Fisheries:Increasing the contribution of small-scale fisherfolk

 Since the start of the Somali civil war and the subsequent collapse of the state in 1991, the country's 3,330 km (2,000 miles) of coastline- the longest in Africa- remains the country's most untapped resource.

Domestic fresh fish consumption is limited to coastal areas because of poor infrastructure, which has restricted access to fish for a large portion of the population. This is also coupled with the lack of familiarity with fish, seasonality of supply and a tradition of meat-eating among the Somali communities. While traditional tastes and lack of consumer education programs to promote fish consumption have confined the market to certain coastal areas, the shortage of meat experienced particularly during the recurring droughts has diverted some demand towards fish, especially among low income groups like internally displaced people (IDP).

Somalia's fisheries sector lacks key equipment such as jetties and fishing boats. Lack of research and training opportunities for fishing communities and the absence of a regulatory framework for the industry and serious limitations in the cold chain compound the problem further.

Sustainability in Fisheries

FAO’s mission is to facilitate and secure the long-term sustainable development and utilization of the Somalia’s fisheries and aquaculture. FAO is acutely aware of the fundamental social and economic role played by these two sectors in:

  1. Achieving global and national sustainable food security.
  2. Providing self and paid employment for fishing and aquaculture related communities as a means of alleviating poverty in these fishing communities and stemming rural/urban drift.
  3. Contributing to national and international trade.
  4. Generating national income. Read more

Using local fishermen to generate knowledge

 Due to the decades of civil strife and political upheaval, the state of Somalia was brought to its knees. With very few of its systems left functional, successive governments have found it difficult to govern the country. Lack of proper and up-to-date systems, funds and capacity have compounded the situation further.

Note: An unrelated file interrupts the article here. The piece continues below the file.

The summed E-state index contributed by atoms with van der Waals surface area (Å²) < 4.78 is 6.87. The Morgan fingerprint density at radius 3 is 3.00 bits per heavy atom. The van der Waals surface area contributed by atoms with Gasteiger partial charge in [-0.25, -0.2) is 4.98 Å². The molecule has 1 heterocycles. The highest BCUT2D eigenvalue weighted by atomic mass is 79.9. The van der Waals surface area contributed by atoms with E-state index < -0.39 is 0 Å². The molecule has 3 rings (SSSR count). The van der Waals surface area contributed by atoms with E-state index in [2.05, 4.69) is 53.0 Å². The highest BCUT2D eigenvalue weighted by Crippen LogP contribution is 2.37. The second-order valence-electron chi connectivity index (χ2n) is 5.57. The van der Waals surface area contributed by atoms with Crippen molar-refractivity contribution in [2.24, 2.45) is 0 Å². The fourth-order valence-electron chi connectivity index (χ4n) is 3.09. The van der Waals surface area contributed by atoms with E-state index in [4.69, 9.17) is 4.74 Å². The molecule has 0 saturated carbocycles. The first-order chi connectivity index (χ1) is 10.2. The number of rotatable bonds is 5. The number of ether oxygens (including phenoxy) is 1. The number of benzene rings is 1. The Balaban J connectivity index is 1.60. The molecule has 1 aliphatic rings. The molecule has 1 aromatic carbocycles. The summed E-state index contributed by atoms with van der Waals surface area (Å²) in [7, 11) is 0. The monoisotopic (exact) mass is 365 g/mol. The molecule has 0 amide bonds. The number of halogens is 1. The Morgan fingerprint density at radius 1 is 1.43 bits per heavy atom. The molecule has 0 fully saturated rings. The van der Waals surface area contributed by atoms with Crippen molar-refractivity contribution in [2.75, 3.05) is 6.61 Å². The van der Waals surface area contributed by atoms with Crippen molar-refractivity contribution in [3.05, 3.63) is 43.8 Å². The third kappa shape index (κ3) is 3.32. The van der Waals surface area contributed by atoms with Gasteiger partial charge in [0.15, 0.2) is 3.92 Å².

Somalia has one of the longest coastlines in Africa- 3330km long- but its fisheries sectors is one of the least- developed with an average annual GDP of 1%. Fishing is mostly on a small-scale level with implements comprising of simple nets, lines and small boats. There is also no data on the fishing operations of the small scale fleet throughout the Somali coast. This has made it possible for activities such as piracy and illegal fishing to thrive in the waters off the Horn of Africa region. Availability of such information would enable the local administration to improve the understanding of the fishing livelihoods for Fisheries Management purposes while providing useful information to the antipiracy forces.

As part of its mandate in filling crucial information gaps, the Food and Agriculture Organization with the support of the European Union, has undertaken an exercise to register 3108 out of the estimated 6500 fishermen who operate off the shores of Puntland. The exercise which was done through a biometrics system, encapsulates vital personal information of each fisherman, including photographs and fingerprints. This information will then be used to develop special identity cards which will be carried by the fishermen while at sea. It will also act as a critical database for the Ministry of Fisheries, security and anti-piracy forces (both local and international) and local fishermen associations as they gather data on the exact number and location of fisherfolk in the area.

As part of the registration exercise, FAO has:

  • Provided the Ministry with the necessary software for registering the fishermen.
  • Identified and trained focal points within the ministry.
  • Provided the financial and supervisory support for the entire period.

For more information on the registration exercise, please read more here.